[Marxism] "Anthony Bourdain's Blog"

johnaimani johnaimani at earthlink.net
Mon Jul 19 22:53:46 MDT 2010

(JAI: At the start of the Cleveland show seen tonight there is a Hwy 
sign: "Cleveland-Keep Left", incidental or coincidental?)

      The Original (Goodbye Splendor)

      The Original (Goodbye Splendor)

Jul 13, 2010, 10:45 AM | Comments (179) 
| Permalink 

A few days ago, the city of Cleveland lost a truly great and important 
man. And I'm not talking about LeBron James. A hundred years from now, 
few--other than a few sports nerds--will remember him as much more than 
statistics on a long ago basketball court.

They will, however, remember Harvey Pekar, whose life and works will 
surely remain an enduring reference point of late 20th and early 21st 
century cultural history. Like those other giants of their eras, Twain, 
Whitman, Dos Passos, Kerouac, Kesey, the times he lived in cannot 
adequately be remembered without him.

It is true enough to say that he was the "poet laureate of Cleveland" or 
to describe his American Splendor as "Homeric", but those descriptives 
are still inadequate. He was the perfect man for his times, 
straddling...everything: the underground comic revolution of the 60's, 
the creation and transformation of the graphic novel, independent film, 
television, music (the classic jazz he championed relentlessly 
throughout his life).

He was famed as a "curmudgeon", a "crank" and a "misanthrope" yet found 
beauty and heroism where few others even bothered to look. In a 
post-ironic and post-Seinfeldian universe he was the last romantic--his 
work sincere, heartfelt, alternately dead serious and wryly 
affectionate. The last man standing to wonder out loud, "what happened 

His continuing compulsion to wonder what's wrong with everybody else was 
both source of entertainment and the only position of conscience a man 
could take.

After all, Cleveland, the city he lived in and loved, had, he reminded 
us, lost half it's population since the 1950s. A place whose great 
buildings and bridges and factories had once exemplified 20th century 
optimism needed its Harvey Pekar.

"What went wrong here?" is an unpopular question with the type of city 
fathers and civic boosters for whom convention centers and pedestrian 
malls are the answers to all society's ills but Harvey captured and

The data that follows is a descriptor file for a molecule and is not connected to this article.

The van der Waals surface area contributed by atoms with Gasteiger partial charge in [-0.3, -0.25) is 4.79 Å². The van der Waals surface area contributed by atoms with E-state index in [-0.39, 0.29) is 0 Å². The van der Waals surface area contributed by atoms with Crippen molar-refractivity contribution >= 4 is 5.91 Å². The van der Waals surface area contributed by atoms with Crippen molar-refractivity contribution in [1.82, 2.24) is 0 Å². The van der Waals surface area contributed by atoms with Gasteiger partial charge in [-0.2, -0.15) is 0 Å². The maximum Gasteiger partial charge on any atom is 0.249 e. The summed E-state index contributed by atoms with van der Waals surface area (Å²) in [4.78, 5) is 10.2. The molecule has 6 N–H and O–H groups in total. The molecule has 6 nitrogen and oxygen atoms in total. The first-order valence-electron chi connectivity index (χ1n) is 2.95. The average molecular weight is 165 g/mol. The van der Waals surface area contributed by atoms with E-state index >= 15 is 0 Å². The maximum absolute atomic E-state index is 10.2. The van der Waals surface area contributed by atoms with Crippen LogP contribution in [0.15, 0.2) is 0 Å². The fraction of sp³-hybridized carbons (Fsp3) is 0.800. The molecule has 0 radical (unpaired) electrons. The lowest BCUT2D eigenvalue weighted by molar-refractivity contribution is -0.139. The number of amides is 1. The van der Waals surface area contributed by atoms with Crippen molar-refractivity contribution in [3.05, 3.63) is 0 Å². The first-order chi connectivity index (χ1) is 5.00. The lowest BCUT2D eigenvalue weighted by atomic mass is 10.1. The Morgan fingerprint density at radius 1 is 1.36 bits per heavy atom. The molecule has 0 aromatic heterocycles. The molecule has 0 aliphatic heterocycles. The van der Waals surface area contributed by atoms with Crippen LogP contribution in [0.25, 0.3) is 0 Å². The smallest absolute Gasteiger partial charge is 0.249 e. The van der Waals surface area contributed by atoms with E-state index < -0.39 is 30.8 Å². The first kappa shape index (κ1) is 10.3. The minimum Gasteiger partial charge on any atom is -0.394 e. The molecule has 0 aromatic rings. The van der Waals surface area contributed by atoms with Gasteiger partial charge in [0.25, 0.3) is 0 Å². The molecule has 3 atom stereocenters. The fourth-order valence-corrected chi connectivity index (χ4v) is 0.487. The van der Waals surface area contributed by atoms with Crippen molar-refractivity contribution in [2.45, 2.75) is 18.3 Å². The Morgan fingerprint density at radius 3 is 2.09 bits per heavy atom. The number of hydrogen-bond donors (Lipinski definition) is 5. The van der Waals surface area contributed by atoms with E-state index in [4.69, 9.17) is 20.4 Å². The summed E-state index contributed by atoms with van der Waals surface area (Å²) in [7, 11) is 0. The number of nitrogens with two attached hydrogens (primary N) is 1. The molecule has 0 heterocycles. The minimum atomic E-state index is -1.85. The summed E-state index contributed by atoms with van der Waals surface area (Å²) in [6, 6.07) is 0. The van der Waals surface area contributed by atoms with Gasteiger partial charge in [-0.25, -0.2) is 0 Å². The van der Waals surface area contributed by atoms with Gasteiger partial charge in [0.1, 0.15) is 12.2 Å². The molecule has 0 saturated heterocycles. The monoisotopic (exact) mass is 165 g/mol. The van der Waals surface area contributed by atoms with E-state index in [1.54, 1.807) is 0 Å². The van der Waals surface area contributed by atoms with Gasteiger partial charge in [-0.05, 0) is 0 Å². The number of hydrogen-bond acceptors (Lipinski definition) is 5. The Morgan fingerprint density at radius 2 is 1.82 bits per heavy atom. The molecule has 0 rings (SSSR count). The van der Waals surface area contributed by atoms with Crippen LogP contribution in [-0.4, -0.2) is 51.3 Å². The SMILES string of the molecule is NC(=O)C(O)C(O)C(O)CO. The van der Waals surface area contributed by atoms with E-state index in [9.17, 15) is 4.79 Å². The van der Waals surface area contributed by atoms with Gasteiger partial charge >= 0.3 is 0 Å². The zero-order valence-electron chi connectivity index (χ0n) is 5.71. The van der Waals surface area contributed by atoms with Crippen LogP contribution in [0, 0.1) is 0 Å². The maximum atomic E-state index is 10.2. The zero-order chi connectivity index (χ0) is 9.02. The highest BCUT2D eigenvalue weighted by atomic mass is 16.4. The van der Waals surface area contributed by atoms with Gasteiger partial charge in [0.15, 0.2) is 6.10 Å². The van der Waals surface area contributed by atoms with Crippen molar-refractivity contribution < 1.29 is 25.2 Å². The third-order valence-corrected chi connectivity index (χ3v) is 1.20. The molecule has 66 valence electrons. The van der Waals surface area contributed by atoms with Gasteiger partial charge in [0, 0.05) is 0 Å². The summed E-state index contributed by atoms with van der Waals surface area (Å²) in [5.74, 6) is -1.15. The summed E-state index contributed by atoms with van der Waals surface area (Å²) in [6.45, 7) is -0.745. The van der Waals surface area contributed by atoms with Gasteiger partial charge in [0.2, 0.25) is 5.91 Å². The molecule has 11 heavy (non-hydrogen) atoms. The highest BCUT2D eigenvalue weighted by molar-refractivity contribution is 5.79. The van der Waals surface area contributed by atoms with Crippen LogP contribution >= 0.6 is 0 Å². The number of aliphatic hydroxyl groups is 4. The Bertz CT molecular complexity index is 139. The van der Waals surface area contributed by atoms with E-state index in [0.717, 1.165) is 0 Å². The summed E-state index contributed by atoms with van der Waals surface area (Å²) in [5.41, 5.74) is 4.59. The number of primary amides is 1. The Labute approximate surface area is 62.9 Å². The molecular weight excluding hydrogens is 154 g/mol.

chronicled every day what was--and will always be--beautiful about 
Cleveland: the still majestic gorgeousness of what once was--the 
uniquely quirky charm of what remains, the delightfully offbeat attitude 
of those who struggle to go on in a city they love and would never dream 
of leaving.
What a two minute overview might depict as a dying, post-industrial 
town, Harvey celebrated as a living, breathing, richly textured society.

A place so incongruously and uniquely...seductive that I often fantasize 
about making my home there. Though I've made television all over the 
world, often in faraway and "exotic" places, it's the Cleveland episode 
that is my favorite--and one about which I am most proud.

That show was unique among over a hundred others in that 
everything--absolutely everything--went perfectly and exactly as 
planned. Unlike every other episode, pretty much everything had been 
"written" (or at least planned out) in advance: the look, the American 
Splendor graphics, destinations, subjects and content. In the middle of 
a blizzard in the dead of winter, we got exactly what we were looking 
for. We wanted American Splendor and that's what we got.

This is due entirely to Harvey (and the incredible Joyce). Harvey may 
have had a reputation as cantankerous, TV-averse and difficult but from 
the very first minute he and his family were a delight. They opened up 
their lives to us in every way they could. They were exactly as they 
appeared in the great graphic novels and in the film--only warmer and 
even nicer.

The look, the tone, the sound, the whole feel of the episode that 
followed was Harvey's. There was a moment at Sokolowski's I'll always 
remember as quintessential Pekar--that perfectly encapsulated the way we 
all felt absorbed in to PekarWorld. We'd just finished shooting a scene 
with Harvey, Toby Radloff and Michael Ruhlman--and Danielle, Harvey's 
daughter, who'd been hanging out off- camera, temporarily went 
missing--out of Harvey's watchful gaze. I remember looking at him, 
swiveling his head frantically, the very picture of parental concern and 
exasperation and actually SEEING comic book curlicues, exclamation 
points, question marks and smoke emanating from his head. He had made 
the world around him his world. We were--all of us-- just passing through.

A few great artists come to "own" their territory.
As Joseph Mitchell once owned New York and Zola owned Paris, Harvey 
Pekar owned not just Cleveland but all those places in the American 
Heartland where people wake up every day, go to work, do the best they 
can--and in spite of the vast and overwhelming forces that conspire to 
disappoint them--go on, try as best as possible to do right by the 
people around them, to attain that most difficult of ideals: to be 
"good" people.

"Our man" as Harvey often referred to himself in his work, was a good 
man. An important man. A "great American" is an expression that has been 
cheapened with over-use, but if these words ever meant anything, they 
surely describe Harvey Pekar.

He was great. He was American.

For him to have come from anywhere else would be unthinkable. He will be 
remembered. He will be missed.


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